6. Take Recovery Days Seriously
The day after a tough workout, the most you want to do is jog lightly or do some form of cross-training, like cycling. You need a recovery day after a hard day. No exceptions. Constantly pushing your body will only result in compromising your body.
7. Strengthen Your Whole Body
Good runners condition their whole bodies. The arms drive the legs. Keep your upper body and core toned with a lot of push-ups, pull-ups, sit-ups, and back raises (don’t forget that the back is part of the core). Exercises like pilates, climbing, and dynamic flexibility work like yoga can help build your supporting muscles and allow you to run better and faster.
8. Get More Sleep
As runners, we need more sleep than the average person. When you train hard, sleeping gives your muscles time to rest. When we sleep, our body releases growth hormone. This is what stimulates muscle growth and repair, as well as bone building and fat burning. It enables you to run again another day.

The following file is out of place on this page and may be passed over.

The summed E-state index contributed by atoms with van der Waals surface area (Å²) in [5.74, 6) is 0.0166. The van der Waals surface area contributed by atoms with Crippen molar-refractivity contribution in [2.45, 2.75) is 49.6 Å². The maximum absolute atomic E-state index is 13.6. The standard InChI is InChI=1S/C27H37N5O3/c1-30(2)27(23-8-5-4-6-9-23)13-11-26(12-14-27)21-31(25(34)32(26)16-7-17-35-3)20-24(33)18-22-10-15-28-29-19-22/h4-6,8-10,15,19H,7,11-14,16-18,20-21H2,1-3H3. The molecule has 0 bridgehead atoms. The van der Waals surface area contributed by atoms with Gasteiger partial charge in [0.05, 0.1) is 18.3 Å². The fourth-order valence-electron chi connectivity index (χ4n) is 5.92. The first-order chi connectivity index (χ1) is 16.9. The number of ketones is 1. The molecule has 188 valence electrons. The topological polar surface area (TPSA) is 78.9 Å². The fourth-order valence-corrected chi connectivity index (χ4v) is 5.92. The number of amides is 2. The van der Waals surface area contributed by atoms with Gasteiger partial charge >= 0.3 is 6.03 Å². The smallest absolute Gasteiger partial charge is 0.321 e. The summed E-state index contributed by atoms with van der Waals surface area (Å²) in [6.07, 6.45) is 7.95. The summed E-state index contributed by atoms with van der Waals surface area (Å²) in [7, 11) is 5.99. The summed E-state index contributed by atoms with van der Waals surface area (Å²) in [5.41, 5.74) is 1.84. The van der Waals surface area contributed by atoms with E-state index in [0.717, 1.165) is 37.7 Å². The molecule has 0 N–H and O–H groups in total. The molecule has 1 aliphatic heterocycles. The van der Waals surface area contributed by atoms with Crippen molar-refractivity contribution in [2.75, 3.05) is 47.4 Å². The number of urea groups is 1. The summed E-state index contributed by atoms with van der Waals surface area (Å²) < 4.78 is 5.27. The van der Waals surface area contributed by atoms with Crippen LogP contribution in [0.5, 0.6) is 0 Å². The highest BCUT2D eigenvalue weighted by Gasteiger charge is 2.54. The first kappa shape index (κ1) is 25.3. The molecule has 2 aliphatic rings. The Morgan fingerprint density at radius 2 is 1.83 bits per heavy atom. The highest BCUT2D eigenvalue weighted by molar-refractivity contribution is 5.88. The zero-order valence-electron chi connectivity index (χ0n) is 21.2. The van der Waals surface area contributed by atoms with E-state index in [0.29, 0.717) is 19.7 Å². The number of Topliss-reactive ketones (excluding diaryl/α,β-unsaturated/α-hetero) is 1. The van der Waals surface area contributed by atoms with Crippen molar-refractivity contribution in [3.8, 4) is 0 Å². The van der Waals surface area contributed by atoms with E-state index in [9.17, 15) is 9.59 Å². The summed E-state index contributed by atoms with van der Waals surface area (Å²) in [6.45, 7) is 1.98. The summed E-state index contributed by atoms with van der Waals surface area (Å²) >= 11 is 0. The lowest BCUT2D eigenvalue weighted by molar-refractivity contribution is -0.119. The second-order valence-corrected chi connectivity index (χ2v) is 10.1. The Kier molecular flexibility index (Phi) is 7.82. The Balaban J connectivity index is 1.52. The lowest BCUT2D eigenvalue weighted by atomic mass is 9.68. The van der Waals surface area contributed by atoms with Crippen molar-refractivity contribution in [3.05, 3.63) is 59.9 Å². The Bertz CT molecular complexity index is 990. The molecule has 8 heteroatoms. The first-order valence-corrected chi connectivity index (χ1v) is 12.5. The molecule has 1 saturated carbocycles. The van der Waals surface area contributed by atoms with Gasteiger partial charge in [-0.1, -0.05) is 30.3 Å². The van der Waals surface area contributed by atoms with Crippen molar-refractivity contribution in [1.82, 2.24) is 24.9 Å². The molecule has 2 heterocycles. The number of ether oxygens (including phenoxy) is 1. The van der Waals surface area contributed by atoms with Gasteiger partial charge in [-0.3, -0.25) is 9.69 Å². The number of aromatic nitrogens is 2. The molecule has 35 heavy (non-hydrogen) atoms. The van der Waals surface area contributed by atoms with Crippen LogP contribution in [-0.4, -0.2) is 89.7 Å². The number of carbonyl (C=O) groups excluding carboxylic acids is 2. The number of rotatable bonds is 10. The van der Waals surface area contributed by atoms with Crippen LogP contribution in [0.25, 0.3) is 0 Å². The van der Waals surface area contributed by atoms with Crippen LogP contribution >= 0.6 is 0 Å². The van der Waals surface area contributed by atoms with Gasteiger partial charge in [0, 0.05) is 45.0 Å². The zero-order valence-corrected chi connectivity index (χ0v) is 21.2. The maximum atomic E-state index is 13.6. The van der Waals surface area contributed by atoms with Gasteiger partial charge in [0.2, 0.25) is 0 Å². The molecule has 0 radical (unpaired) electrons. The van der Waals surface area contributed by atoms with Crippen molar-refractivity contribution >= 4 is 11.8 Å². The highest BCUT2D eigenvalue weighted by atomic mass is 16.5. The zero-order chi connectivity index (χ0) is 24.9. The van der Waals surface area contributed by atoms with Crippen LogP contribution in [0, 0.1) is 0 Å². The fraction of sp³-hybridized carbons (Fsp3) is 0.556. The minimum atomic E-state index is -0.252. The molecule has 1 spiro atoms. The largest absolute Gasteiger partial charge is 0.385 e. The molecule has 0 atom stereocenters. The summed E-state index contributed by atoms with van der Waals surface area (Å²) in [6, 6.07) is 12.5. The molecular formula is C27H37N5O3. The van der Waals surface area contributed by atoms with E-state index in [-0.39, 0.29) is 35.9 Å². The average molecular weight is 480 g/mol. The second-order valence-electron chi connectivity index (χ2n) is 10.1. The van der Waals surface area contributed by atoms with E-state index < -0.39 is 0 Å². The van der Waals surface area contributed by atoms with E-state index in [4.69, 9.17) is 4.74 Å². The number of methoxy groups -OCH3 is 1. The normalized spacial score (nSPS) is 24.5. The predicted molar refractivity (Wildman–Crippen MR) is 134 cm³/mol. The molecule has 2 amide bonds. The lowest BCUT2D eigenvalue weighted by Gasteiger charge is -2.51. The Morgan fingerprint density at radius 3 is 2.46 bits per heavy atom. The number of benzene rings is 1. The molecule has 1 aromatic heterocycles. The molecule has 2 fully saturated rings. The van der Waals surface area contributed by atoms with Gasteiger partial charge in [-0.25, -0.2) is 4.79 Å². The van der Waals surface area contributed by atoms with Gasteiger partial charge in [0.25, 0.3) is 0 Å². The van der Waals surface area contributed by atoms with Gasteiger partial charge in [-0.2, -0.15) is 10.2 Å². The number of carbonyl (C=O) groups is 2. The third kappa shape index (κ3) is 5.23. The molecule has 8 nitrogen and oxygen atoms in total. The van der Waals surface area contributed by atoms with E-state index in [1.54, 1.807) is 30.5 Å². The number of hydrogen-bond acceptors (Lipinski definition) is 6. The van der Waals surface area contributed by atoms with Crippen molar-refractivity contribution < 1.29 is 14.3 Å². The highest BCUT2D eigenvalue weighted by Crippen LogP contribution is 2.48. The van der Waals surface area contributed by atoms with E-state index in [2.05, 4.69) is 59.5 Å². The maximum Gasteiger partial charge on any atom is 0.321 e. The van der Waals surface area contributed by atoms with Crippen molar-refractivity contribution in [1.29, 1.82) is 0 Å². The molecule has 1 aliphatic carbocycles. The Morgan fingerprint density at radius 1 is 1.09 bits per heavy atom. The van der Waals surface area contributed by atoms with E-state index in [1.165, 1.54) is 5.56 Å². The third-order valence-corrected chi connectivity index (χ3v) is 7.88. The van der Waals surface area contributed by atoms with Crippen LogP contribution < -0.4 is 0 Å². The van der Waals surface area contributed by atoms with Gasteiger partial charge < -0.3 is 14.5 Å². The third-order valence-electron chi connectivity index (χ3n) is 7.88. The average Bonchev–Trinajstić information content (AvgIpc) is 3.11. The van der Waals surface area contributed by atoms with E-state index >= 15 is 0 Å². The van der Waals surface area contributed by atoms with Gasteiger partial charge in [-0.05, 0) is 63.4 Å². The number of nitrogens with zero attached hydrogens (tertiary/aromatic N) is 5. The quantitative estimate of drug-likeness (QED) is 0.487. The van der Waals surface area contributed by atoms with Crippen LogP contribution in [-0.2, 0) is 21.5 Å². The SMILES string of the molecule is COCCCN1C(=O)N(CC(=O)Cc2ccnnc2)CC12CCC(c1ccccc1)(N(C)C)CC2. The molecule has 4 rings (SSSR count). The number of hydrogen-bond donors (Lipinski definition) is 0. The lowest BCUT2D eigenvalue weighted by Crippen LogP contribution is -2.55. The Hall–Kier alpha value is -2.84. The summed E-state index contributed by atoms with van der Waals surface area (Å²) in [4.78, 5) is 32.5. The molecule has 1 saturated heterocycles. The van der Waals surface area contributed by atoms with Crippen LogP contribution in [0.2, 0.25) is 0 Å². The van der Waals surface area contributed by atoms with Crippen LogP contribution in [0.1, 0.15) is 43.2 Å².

9. No Food In 2 Hours
Wait for about two hours after a meal before running.
Two hours is the average time for food to empty from the stomach. If you don’t wait long enough, food will not be properly digested, raising the risk of abdominal cramps, bloating, and even vomiting. Try to stick with familiar food that works for your body too.
10. Wear The Right Running Shoes
The second most common cause of injuries, next to running too much on hard surfaces, is foot pronation and shoe instability. Choose a pair of shoes that is lightweight and yet offers the support you need. Also, replace your running shoes once they’ve covered 400 to 500 miles.